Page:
Christmas is a quiet time with regards to wargaming but I do tend to play more boardgames at this time of year. My wife and I visited our friends, Val and Chris, on New Years Eve, and they (again) had a selection of new games to play (they must spend a small fortune on them!).
We started by playing two games of ‘Splendor’. I found this to be an interesting game that began slowly with players focussing on the lower value gems, but then the game progressively accelerated as the players stock of gems increased. Players were now able to buy the more costly gems with victory points associated. Once a few players started attracting visiting notables then all knew that the game end was close (i.e a player had reached 15 victory points). I thought the game mechanism for Splendor was strong but lacked player interaction; each player seemed to be focussed on his/her target gems. I did not think about using the ‘reserve purchase’ option to block my opponents intentions (although Chris may have done some of this!). I found the theme to be weak; we could have been buying anything really (gems, spices, or whatever you want). The components were good; we all agreed that using ‘poker chip’ counters to represent the different gems was excellent. It gave the game a quality feel which would have been lost if the designers had simply used card counters instead to save on costs. To summarise, a good game but the lack of theme may restrict the number of times it gets played.
Next we played a few games of ‘Camel Up’, a silly racing/betting game. I am sure there are many skilful tactics involved around when, and how, to bet on the potential winning/losing camel, but anyone who thinks too much about this game is missing the point. This is game to have fun with. We all certainly enjoyed the fast pace of the races and I seem to recall that I actually won a game, which is a rarity. So this game gets a thumbs-up from me.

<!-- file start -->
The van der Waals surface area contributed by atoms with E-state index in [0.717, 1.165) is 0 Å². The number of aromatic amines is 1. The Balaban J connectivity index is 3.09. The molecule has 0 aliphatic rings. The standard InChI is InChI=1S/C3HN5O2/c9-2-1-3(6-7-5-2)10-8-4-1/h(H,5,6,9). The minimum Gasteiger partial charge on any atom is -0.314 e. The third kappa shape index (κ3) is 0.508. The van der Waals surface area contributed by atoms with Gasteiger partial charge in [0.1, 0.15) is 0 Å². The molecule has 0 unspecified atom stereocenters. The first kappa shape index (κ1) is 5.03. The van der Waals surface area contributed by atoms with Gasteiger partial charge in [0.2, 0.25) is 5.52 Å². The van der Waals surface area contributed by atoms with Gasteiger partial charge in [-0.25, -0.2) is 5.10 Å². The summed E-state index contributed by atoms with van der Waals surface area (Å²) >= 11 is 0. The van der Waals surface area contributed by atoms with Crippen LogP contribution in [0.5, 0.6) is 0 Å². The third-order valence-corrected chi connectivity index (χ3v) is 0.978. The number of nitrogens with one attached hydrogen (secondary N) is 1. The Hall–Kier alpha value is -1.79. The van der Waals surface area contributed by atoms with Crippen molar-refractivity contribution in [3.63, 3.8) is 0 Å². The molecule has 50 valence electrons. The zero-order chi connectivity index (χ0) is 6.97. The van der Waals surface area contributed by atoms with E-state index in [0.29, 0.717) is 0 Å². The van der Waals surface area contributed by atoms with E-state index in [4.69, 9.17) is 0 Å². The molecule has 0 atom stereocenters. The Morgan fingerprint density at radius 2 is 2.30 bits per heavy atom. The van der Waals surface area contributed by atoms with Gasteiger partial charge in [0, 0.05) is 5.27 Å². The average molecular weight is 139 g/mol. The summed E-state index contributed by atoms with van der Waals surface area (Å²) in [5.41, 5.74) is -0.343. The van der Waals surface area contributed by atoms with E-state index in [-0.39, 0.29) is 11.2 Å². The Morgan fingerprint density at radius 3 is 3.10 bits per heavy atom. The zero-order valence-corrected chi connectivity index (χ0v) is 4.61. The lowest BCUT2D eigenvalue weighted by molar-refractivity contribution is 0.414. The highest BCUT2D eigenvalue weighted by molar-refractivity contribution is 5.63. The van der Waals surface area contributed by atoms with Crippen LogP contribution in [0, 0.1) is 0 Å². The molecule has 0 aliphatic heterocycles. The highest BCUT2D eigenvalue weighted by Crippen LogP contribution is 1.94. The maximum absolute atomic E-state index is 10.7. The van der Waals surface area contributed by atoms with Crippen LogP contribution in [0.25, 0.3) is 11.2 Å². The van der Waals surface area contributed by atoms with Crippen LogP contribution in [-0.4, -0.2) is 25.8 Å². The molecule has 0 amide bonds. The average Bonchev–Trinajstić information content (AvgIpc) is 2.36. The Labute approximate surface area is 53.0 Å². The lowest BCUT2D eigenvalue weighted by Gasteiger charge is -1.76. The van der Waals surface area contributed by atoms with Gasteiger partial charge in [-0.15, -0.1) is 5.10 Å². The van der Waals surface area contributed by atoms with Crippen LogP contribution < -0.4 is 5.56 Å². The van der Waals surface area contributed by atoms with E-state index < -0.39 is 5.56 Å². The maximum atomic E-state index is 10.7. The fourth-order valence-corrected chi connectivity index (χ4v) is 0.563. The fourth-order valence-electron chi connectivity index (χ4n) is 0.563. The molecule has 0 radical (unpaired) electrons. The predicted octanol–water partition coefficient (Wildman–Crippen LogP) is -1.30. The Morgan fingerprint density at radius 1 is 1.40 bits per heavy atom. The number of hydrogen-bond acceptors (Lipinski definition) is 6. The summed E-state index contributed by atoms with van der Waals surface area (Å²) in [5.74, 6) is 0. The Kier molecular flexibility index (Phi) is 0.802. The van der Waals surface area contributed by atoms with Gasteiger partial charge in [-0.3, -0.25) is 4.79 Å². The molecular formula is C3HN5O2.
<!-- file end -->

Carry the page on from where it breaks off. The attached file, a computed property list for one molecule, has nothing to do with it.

Finally we finished the afternoon by playing my copy of ‘King of New York’. As mentioned in my last blog post, I was interested in what experienced ‘King of Tokyo’ players would think of the changes. Well, the game flowed smoothly, with both Val and Chris quickly picked up the new and changed rules. Again the ‘Statue of Liberty’ was more sort after than the ‘Oscar’ card, and players seemed more intent on taking out ‘military units’ than in the previous playing. I think both Val and Chris liked the new version of the game and thought the changes/additions all worked OK. They felt that if you already owned King of Tokyo, then buying the New York version would not be worthwhile, but if you didn’t have either game then KoNY would be the version to go for.Finally, Val and Chris gave me the game ‘Blueprints’ as a Christmas prezzie (thanks). We did not have time to play on the day but when we got home, Elaine and I played a few 2-player games. We then took the game to some friends, Rod and Jeanette, the next weekend and tried the 4-player version. This is a nice, quick-play, filler game that revolves around building buildings out of coloured dice which are randomly selected from a bag, and rolled. The design of the building can conform to a blueprint card, but you can ignore the blueprint if wish. The different dice colours represent different material types, each of which scores in a different manner. The number of pips can also determine whether a second of higher storey can be added, and can influence the scoring of the building. The game is played in 3 rounds with victory points awarded for the highest scoring building of each round, plus various ‘special’ prizes if building has meet certain criteria (5 storey building; 5 dice of the same material type; 4 dice with the same pip score; a ‘straight’ of pip scores). After only one round, everyone had understood the rules and game concept. The 3 round game lasted roughly 30 minutes. The components were good (I like dice!). Game play did require some thought, but not too deep, and, so far, no player has gone off-piste by not conforming to the blueprint they were given (interesting).